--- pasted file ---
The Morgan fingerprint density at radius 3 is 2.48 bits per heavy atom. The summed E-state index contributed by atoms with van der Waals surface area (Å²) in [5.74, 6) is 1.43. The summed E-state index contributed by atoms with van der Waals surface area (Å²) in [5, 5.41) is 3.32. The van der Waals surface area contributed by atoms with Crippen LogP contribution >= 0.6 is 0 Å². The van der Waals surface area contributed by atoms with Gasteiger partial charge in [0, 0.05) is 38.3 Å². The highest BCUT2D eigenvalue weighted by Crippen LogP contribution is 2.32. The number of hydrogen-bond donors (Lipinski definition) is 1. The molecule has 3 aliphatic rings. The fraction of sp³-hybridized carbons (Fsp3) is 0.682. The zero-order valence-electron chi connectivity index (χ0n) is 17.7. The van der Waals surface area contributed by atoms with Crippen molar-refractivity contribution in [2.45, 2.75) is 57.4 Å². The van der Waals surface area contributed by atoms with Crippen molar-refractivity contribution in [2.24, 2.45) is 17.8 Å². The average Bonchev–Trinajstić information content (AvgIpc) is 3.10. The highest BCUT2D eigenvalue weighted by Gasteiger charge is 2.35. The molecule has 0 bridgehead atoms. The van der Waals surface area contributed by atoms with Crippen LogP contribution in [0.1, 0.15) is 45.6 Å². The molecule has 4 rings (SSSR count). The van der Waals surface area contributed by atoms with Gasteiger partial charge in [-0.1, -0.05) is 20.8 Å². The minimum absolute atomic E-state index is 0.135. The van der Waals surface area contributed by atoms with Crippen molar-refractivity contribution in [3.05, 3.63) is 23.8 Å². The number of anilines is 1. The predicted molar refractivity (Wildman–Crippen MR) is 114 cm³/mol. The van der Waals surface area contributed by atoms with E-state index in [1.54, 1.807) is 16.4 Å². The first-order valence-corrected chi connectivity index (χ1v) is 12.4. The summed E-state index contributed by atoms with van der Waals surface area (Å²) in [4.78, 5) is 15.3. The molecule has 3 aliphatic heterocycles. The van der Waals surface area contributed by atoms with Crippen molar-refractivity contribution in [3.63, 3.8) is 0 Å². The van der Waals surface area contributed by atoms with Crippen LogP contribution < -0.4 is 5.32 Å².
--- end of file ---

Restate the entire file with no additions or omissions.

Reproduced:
The Morgan fingerprint density at radius 3 is 2.48 bits per heavy atom. The summed E-state index contributed by atoms with van der Waals surface area (Å²) in [5.74, 6) is 1.43. The summed E-state index contributed by atoms with van der Waals surface area (Å²) in [5, 5.41) is 3.32. The van der Waals surface area contributed by atoms with Crippen LogP contribution >= 0.6 is 0 Å². The van der Waals surface area contributed by atoms with Gasteiger partial charge in [0, 0.05) is 38.3 Å². The highest BCUT2D eigenvalue weighted by Crippen LogP contribution is 2.32. The number of hydrogen-bond donors (Lipinski definition) is 1. The molecule has 3 aliphatic rings. The fraction of sp³-hybridized carbons (Fsp3) is 0.682. The zero-order valence-electron chi connectivity index (χ0n) is 17.7. The van der Waals surface area contributed by atoms with Crippen molar-refractivity contribution in [2.45, 2.75) is 57.4 Å². The van der Waals surface area contributed by atoms with Crippen molar-refractivity contribution in [2.24, 2.45) is 17.8 Å². The average Bonchev–Trinajstić information content (AvgIpc) is 3.10. The highest BCUT2D eigenvalue weighted by Gasteiger charge is 2.35. The molecule has 0 bridgehead atoms. The van der Waals surface area contributed by atoms with Crippen LogP contribution in [0.1, 0.15) is 45.6 Å². The molecule has 4 rings (SSSR count). The van der Waals surface area contributed by atoms with Gasteiger partial charge in [-0.1, -0.05) is 20.8 Å². The minimum absolute atomic E-state index is 0.135. The van der Waals surface area contributed by atoms with Crippen molar-refractivity contribution in [3.05, 3.63) is 23.8 Å². The number of anilines is 1. The predicted molar refractivity (Wildman–Crippen MR) is 114 cm³/mol. The van der Waals surface area contributed by atoms with E-state index in [1.54, 1.807) is 16.4 Å². The first-order valence-corrected chi connectivity index (χ1v) is 12.4. The summed E-state index contributed by atoms with van der Waals surface area (Å²) in [4.78, 5) is 15.3. The molecule has 3 aliphatic heterocycles. The van der Waals surface area contributed by atoms with Crippen molar-refractivity contribution in [3.63, 3.8) is 0 Å². The van der Waals surface area contributed by atoms with Crippen LogP contribution < -0.4 is 5.32 Å².